Snapchat is publishing research reports titled "Retail Footprints," which break down the digital and in-store shopping habits of its users, who are 20% more likely to make mobile purchases than are those not on the platform, per Snapchat's Amy Moussavi. Insights from the report include that users who are big-box shoppers are 2.9 times more likely to be burger fans and that apparel shoppers are 2.8 times more likely to be coffee aficionados.
Industry executives discuss the emerging science of voice search optimization, the challenges of investing in the tactic when measurement is not yet quantifiable and how to balance delivering valuable experiences while not overstepping privacy issues. "At what point are we overstepping that boundary, and does it become creepy. ... And the consumer is ultimately the one that gets to vote," says WE Communication's Kristin Flor Perret.
Molly St. Louis spotlights brands that are using purposeful advertising to provoke social media debate and create a connection with consumers. She writes about the social discussions sparked by Nike's Colin Kaepernick ad, Airbnb's spot that subtly referenced the refugee crisis and Budweiser's celebration of America's legacy of accepting immigrants.
Walmart is plunging into an array of new technologies, teaming with PayPal for financial products and Eko for interactive video, and even by developing shopping cart handles that gauge the biometrics of its shoppers. The Eko partnership is expected to produce video content such as cooking shows and toy catalogs that invite viewers to engage.
Privacy concerns surrounding patient data are hindering the progress of patient portals that allow users to easily track their health records and issues. If a log-in and opt-in platform similar to social media use was established, patients could have both privacy and quick access to health data, says Stephen Dart, senior director of product management at AdvancedMD.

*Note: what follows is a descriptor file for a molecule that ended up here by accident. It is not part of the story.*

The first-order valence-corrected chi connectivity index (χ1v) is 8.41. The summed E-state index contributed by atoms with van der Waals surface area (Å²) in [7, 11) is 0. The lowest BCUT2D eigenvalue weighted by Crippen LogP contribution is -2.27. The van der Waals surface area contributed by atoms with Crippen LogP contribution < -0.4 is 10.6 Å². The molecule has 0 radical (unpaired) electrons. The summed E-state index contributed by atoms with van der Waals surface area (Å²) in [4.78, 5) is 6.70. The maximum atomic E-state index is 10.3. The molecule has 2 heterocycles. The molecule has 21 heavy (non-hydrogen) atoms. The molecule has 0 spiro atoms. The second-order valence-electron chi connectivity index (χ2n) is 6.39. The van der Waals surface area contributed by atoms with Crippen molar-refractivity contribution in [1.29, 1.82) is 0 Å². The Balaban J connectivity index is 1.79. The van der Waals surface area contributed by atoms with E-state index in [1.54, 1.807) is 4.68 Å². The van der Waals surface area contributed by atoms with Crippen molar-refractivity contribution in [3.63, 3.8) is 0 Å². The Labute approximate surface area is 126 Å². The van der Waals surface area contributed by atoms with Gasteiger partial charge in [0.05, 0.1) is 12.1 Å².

A Tappable study found 42% of gamers prefer playing through mobile phones, while 32% prefer consoles and 26% like computers. Tappable founder Sam Furr credits the growing sophistication of smartphones as well as their sheer availability and convenience for the popularity boost.
Discussions at the Interactive Advertising Bureau's Digital Content NewFronts West emphasized the importance of branded content as the future for advertisers to reach consumers, with Lyft's Ari Avishay describing the pinnacle of marketing as the moment when a brand is able to "connect with people through popular culture." The Honest Co.'s Shannon Pruitt said that "brands have to earn their seat" at the content table and that if they don't respect consumers as their hosts, they "won't be invited back to the party."
Glossier, which built its brand and audience on Instagram and Facebook, is launching its own platform to develop a direct, independent connection with its audience -- a strategy that's being increasingly adopted by direct-to-consumer brands, writes Hilary Milnes. As Glossier's Henry Davis notes, "If you don't want to be disintermediated by a retailer, why would you want to be disintermediated by a platform further up the funnel?"
Facebook announced Thursday that it has removed over 800 accounts and publishers in the US for spamming users with political messaging. Facebook said the accounts had "consistently broken our rules against spam and coordinated inauthentic behavior."
Consolidation among platforms in the business-to-business world of social listening suggests that the field is maturing and yielding legitimate value. Brands increasingly understand the importance of customer insights provided, pointing the way to more effective messaging, writes Kerry Flynn.
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